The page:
I got caught up in an Irish wake recently when my husband and I stopped in to a familiar restaurant for a quick bite. We pulled up to the only two seats at the bar, ordered, and settled in to talk.
Then we noticed the mounting noise – deafening volume, male and female voices, some shrill.
We looked around – a young crowd, much younger than usual for this place, all dressed up, sport coats and ties for the men, dresses for the women. Instead of talking to each other, we eavesdropped instead, the only option with the animated conversation all around and storytelling with bursts of laughter at the punch lines. Arms waved in the air to order more drinks. It was like the room was revving up for something big.
These people knew each other, that was clear, as there were long hugs, and pats on the back. There was a quality in the room that spoke of more than socializing, more than alcohol-fueled hilarity. What was the reason that these people were all together, on a late Tuesday afternoon?
A few midlife couples sat at one end of the bar, similarly dressed. They mostly watched the young people while absently stirring their cocktails. They looked tired.
Then the story started to come out. A young man walked up behind us and leaned in to ask for six drinks. The bartender replied, “Sorry, I’m told we can’t fill any more drink orders.”
“Oh, come on man, just give me the drinks. What’s it going to hurt?”
“No can do,” the bartender said, and went back to his glass polishing.
The young man went straight to the elders at the end of the bar and said, plenty loud enough to hear, “Are you kidding me? They cut us off. Do something.”
The dapper man rose and approached the manager. He looked to be getting the same answer.
The waiter brought our food. “So, what’s up?” we asked.
He spoke quietly, “They had a luncheon in the banquet room after a wake, open bar. You know, like an Irish wake. Things got a little out of hand and my boss decided to stop serving them over there. So they migrated.”
Ah, a wake. Grief + cultural tradition + alcohol = this.
I’m only somewhat Irish myself (and somewhat a lot of other things), so even though I grew up on the South Side, I can’t claim to be South Side Irish by any means. Those folks lived in the next neighborhood over, and I didn’t even know they existed until I was all grown up. (I might have gotten a clue when the cute new boy who transferred in from Brother Rice gave me his class ring, and took it back three days later on orders from the priest to not get mixed up with a non-Catholic girl. So much for my whirlwind romance, which admittedly was based on his soulful blue eyes and the fact that he could draw cartoons. It never would have lasted, but who, I thought, lets their clergy person decide who they could date?)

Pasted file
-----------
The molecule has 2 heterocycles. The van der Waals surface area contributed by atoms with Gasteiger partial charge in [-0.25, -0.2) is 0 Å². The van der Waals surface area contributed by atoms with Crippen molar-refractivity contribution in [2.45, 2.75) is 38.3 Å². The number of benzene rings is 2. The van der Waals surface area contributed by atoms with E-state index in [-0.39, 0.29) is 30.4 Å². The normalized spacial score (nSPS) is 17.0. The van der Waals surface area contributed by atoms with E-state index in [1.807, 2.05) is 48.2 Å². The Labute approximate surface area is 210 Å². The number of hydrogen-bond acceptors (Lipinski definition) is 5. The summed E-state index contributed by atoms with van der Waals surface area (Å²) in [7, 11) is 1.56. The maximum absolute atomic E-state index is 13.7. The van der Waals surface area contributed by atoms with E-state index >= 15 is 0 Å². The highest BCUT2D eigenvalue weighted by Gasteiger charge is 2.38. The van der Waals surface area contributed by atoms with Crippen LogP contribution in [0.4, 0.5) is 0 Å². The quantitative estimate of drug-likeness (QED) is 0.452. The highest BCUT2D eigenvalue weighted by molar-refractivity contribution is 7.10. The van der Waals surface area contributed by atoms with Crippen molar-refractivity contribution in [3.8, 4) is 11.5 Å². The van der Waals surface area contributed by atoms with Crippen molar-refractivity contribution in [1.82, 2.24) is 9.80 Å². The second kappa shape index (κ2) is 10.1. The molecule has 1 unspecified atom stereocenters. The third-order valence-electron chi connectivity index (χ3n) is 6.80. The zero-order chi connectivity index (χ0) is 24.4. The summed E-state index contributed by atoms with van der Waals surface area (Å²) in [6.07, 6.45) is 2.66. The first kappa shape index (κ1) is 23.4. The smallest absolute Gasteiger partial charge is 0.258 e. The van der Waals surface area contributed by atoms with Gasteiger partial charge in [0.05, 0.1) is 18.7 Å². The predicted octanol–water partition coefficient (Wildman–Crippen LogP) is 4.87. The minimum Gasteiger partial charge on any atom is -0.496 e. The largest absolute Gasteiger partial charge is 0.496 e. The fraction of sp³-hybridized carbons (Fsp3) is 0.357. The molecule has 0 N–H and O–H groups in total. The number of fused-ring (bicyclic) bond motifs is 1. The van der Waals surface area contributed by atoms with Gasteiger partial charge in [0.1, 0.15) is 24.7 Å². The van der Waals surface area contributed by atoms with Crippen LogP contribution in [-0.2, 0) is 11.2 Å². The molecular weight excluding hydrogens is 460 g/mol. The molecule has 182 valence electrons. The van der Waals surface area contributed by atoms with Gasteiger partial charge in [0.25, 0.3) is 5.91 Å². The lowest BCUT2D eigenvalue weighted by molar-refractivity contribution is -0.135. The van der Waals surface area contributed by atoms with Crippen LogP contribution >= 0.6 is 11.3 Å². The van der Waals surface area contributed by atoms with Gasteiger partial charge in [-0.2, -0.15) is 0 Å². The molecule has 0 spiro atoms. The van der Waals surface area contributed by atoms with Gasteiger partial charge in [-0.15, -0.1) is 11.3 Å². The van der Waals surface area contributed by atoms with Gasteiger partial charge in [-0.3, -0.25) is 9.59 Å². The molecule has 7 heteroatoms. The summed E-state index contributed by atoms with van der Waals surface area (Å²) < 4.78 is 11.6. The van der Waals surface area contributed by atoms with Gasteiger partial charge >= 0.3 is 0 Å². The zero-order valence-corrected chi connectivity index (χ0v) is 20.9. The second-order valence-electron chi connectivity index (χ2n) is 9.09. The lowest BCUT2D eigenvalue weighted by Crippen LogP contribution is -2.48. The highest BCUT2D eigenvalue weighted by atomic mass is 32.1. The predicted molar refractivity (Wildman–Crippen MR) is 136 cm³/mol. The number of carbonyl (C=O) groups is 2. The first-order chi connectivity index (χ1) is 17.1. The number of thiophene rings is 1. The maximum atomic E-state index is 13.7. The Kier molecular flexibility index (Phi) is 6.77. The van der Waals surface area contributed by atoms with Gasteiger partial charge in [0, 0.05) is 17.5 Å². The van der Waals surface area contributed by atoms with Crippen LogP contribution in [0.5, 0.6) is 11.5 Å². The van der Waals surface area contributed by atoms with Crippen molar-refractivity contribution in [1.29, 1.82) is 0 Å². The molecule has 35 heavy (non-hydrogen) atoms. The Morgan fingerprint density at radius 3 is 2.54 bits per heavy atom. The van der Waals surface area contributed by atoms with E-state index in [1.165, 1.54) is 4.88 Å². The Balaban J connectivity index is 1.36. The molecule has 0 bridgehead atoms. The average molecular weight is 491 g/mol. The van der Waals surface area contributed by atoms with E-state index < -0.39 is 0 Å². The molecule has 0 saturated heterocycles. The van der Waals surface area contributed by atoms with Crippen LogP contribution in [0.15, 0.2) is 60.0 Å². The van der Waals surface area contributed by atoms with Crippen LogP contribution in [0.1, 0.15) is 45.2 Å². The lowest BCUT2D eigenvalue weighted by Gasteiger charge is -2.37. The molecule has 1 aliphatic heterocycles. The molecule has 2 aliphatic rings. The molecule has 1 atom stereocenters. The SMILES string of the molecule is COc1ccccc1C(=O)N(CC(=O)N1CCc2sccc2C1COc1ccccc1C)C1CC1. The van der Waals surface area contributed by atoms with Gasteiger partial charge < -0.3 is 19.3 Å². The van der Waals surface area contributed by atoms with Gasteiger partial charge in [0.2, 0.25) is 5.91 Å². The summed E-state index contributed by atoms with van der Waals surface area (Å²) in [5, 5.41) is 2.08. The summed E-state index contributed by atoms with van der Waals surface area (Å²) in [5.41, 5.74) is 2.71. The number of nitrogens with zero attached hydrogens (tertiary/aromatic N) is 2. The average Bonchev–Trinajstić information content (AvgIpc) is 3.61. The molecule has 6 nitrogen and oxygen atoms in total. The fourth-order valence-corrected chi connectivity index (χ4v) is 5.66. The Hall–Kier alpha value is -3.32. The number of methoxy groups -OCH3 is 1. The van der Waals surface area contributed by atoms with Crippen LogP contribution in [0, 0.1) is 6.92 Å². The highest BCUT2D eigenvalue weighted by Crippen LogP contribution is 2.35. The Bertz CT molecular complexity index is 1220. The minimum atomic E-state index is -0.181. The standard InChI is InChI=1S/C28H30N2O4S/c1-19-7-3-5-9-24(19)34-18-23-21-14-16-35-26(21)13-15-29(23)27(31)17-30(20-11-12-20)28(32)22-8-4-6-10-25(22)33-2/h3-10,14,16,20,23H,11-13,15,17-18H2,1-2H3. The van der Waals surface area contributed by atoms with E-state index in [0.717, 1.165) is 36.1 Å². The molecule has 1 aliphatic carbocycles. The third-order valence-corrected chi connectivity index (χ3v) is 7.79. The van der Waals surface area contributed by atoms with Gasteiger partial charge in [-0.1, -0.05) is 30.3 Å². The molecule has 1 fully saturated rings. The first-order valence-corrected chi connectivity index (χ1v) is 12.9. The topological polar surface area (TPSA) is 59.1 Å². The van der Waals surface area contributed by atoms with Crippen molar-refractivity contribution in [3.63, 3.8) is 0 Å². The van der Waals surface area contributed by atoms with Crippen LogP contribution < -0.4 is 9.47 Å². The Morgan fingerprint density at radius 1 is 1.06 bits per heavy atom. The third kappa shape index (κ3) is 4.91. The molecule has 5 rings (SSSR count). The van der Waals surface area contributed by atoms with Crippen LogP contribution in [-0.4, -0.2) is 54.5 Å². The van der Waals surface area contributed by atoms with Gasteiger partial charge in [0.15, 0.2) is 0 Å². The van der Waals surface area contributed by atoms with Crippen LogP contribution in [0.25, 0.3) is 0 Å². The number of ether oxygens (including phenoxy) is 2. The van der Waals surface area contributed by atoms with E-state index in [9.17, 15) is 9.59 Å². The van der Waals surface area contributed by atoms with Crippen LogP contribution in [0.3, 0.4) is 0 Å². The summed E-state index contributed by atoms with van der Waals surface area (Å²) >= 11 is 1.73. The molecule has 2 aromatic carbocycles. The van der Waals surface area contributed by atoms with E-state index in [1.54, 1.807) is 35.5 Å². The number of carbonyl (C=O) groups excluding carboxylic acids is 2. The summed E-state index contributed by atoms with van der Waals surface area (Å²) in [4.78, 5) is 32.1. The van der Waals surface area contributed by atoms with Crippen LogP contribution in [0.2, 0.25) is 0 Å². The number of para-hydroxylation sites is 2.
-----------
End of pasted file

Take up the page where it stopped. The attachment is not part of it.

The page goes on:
(The answer: A South Side Irish guy, at least back in the day.)
The confab between the dapper man, the manager, and the bartender, joined by the well-dressed woman at his side, continued in the corner. I heard the work “rowdy.” There was a little fist-waving, but management, consistent with their potential liability, wouldn’t budge.
The man stomped back to his seat to finish his own drink, and the woman went from group to group suggesting that they wrap it up and start moving out to the bus that idled outside. No one moved. The laughter, the storytelling, the back-slapping continued.
She made another pass, and one young man led his group out the door. Gradually a wave of departure took hold. The last young fellow out of the room stopped to speak to us.
“Listen, I’m sorry. They don’t mean any harm. Our grandpa died, and we’re not all together that often, and…”
“It’s no problem,” we said. “So sorry for your loss.”
He waved over his shoulder and headed toward the bus. It really was no problem, as it was the greatest demonstration of what I’ve said a thousand times – joy and sorrow can live in the same house. Which they have to because you can’t have one without the other. It’s a secret about loss that is often missed – there’s a lot of joy to find while you’re grieving, if only you know to look for it.
What will they remember about that day? Missing their grandpa, getting to see each other, hearing the stories, enjoying the comfort of togetherness. And when somebody tells the story about being cut off from all the drinks they were sure they needed, I bet it’ll get a big laugh. Always that day will be about both joy and sorrow, family and tradition, losing and loving.
Click here for a related post from 2014 also about grief but from a very different angle.
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